UNITED STATES DISTRICT COURT SOUTHERN DISTRICT OF CALIFORNIA
April 30, 2009
FRACTIONAL VILLAS, INC., A CALIFORNIA CORPORATION, PLAINTIFF,
PEPPER Q. RODGERS, AN INDIVIDUAL; NORTH CAROLINA FRACTIONALS, AN UNKNOWN ENTITY; CHRISTOPHER FRISCO, AN INDIVIDUAL; PIED PIXEL DESIGN, AN UNKNOWN ENTITY; DOES 1-25, DEFENDANT.
The opinion of the court was delivered by: Irma E. Gonzalez, Chief Judge United States District Court
ORDER GRANTING PLAINTIFF'S MOTION FOR ATTORNEYS' FEES AND COSTS
[Doc. No. 19]
On July 25, 2008, Plaintiff filed its complaint, alleging copyright infringement, federal unfair competition violations, and California unfair competition violations. (Doc. No. 1.) The Clerk of Court entered default and, on December 24, 2008, the Court granted Default Judgment against Defendants in the amount of $150,000 plus attorneys' fees. On February 23, 2009, Plaintiff filed its Motion for Attorneys' Fees and Costs. (Doc. No. 19.) Having considered Plaintiff's submissions, and for the reasons set forth below, the Court GRANTS Plaintiff's motion.
Under the Copyright Act, "[i]n any civil action under this title, the court in its discretion may allow the recovery of full costs.... the court may also award a reasonable attorney's fee to the prevailing part as part of the costs." 17 U.S.C. § 505. When deciding whether to award attorneys' fees, the Court may consider the following nonexclusive factors: "(1) the degree of success obtained, (2) frivolousness, (3) motivation, (4) objective unreasonableness (legal and factual), and (5) the need to advance considerations of compensation and deterrence." Smith v. Jackson, 84 F.3d 1213, 1221 (9th Cir. 1996) (citations omitted). "Although a finding of willfulness is not a prerequisite to a fee award under the Copyright Act, 'willful infringement is an important factor favoring an award of fees....'" Brighton Collectibles, Inc. v. Coldwater Creek, Inc., 2009 WL 160235 at *3 (S.D. Cal. Jan. 20, 2009) (quoting Historical Research v. Cabral, 80 F.3d 377, 379 (9th Cir.1996)).
Once a party shows entitlement to attorney's fees, the Court calculates the attorneys' fees award using a two-step process. "To determine what fee should be awarded, the court must first determine the 'lodestar,' which is the number of hours reasonably expended on litigation multiplied by a reasonable rate." United Steelworkers of Am. v. Phelps Dodge Corp., 896 F.2d 403, 406 (9th Cir. 1990). Five factors bear on the Court's determination of the reasonable hours and reasonable rate: "(1) the novelty and complexity of the issues; (2) the special skill and experience of counsel; (3) the quality of representation; (4) the results obtained; and (5) the contingent nature of the fee agreement." Morales v. City of San Rafael, 96 F.3d 359, 364 (9th Cir.1996). The Court then adjusts the lodestar amount based on "other considerations." Lytle v. Carl, 382 F.3d 978, 988 (9th Cir. 2004).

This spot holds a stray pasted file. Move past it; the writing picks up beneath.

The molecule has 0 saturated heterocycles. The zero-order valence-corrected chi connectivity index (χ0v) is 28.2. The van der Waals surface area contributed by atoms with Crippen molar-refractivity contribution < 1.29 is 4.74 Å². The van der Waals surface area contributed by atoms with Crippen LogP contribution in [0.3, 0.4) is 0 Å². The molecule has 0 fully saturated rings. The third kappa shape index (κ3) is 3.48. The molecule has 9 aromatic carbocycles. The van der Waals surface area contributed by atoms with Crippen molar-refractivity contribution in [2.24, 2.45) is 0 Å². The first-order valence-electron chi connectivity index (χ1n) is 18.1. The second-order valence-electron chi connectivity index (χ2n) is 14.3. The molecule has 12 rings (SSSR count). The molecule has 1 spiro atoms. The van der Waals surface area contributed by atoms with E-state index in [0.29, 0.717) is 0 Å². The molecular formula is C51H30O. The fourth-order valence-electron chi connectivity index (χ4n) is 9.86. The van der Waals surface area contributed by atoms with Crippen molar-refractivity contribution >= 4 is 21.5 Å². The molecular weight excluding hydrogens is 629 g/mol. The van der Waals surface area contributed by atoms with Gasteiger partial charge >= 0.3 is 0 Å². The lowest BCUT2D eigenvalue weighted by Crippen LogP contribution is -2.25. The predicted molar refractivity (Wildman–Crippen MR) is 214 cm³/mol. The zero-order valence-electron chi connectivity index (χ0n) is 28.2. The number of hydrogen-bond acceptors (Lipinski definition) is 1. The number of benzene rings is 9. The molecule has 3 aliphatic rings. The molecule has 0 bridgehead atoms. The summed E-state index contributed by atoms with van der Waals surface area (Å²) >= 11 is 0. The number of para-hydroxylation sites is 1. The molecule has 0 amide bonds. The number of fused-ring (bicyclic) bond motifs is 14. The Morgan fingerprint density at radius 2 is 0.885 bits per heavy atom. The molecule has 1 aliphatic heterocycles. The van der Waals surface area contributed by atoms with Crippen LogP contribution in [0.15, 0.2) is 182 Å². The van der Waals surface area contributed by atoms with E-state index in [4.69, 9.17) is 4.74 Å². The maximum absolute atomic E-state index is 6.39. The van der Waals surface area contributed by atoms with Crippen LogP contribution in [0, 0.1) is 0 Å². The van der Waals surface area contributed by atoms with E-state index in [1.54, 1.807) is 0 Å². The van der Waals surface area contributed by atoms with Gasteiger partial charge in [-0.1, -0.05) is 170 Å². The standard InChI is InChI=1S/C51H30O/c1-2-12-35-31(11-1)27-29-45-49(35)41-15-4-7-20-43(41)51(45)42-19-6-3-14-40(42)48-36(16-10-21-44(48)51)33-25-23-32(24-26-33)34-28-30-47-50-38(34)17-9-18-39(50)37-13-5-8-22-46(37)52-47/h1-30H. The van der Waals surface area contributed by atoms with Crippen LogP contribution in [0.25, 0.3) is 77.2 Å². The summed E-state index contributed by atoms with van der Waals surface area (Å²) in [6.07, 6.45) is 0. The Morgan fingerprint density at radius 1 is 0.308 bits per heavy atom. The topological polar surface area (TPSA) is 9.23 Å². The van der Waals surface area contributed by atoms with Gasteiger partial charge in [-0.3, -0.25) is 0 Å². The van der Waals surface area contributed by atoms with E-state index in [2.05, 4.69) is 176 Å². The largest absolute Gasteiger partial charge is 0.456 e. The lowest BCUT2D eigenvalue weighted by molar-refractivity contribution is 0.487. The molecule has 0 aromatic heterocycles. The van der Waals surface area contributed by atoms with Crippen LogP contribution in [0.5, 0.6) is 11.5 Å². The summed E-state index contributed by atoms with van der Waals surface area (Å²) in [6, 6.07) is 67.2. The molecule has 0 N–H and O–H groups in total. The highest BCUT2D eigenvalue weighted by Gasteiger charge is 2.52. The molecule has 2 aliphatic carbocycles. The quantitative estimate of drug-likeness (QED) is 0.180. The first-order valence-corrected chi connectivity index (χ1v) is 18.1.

The Court previously determined Plaintiff was entitled to attorneys' fees; therefore, the sole issue is the amount of the attorneys' fees award. Plaintiff requests $8,709.00 for attorneys' fees and $1,646.34 for costs. To assess reasonableness of the fees, the Court employs the lodestar analysis.
Plaintiff must demonstrate the 31.8 hours it expended on the case were reasonable. The time spent was appropriate because the issues involved were not overly novel or complex. Further, the special skill and experience of counsel and quality of representation enabled a speedy resolution. Additionally, counsel obtained strong results in a limited amount of time: the Court awarded both statutory damages and injunctive relief. Finally, Counsel provided legal services under a contingency fee agreement. Weighing these factors, the Court finds 31.8 hours was a reasonable expenditure of hours. Having submitted no contrary evidence, Defendants have not carried their burden of rebuttal, which "requires submission of evidence... challenging the accuracy and reasonableness of the hours charged." Gates v. Deukmejian, 987 F.2d 1392, 1397 (9th Cir.1992).
Plaintiff must also submit evidence the rate sought is reasonable. "The prevailing market rate is indicative of a reasonable hourly rate." Jordan v. Multnomah County, 815 F.2d 1258, 1262 (9th Cir.1987). Plaintiff seeks hourly fees ranging from $225 to $285 for attorney work and $95 for paralegal work. In Brighton Collectibles, the court approved a fee ranging from $90 to $210 per hour for paralegal work and $125 to $625 per hour for attorney work. 2009 WL 160235 at *4. In light of the skill and experience of counsel, the quality of the representation, and the results obtained, the Court concludes the requested rates are reasonable.
Adjustment of the lodestar is unnecessary. "A 'strong presumption' exists that the lodestar figure represents a 'reasonable fee,' and therefore, it should only be enhanced or reduced in 'rare and exceptional cases.'" Fischer v. SJB-P.D., Inc., 214 F.3d 1115, 1119 n.4 (9th Cir. 2000) (quoting Pennsylvania v. Delaware Valley Citizens' Council for Clean Air, 478 U.S. 546, 565 (1986)). Finding no rare or exceptional circumstance, the Court declines to adjust the lodestar figure.
Finally, after reviewing Plaintiff's bill of costs, the Court finds the costs are reasonable.
For the foregoing reasons, Plaintiff is entitled to an additional $10,355.34 -- representing $8,709.00 for attorney's fees and $1,646.34 for costs.
IT IS SO ORDERED.
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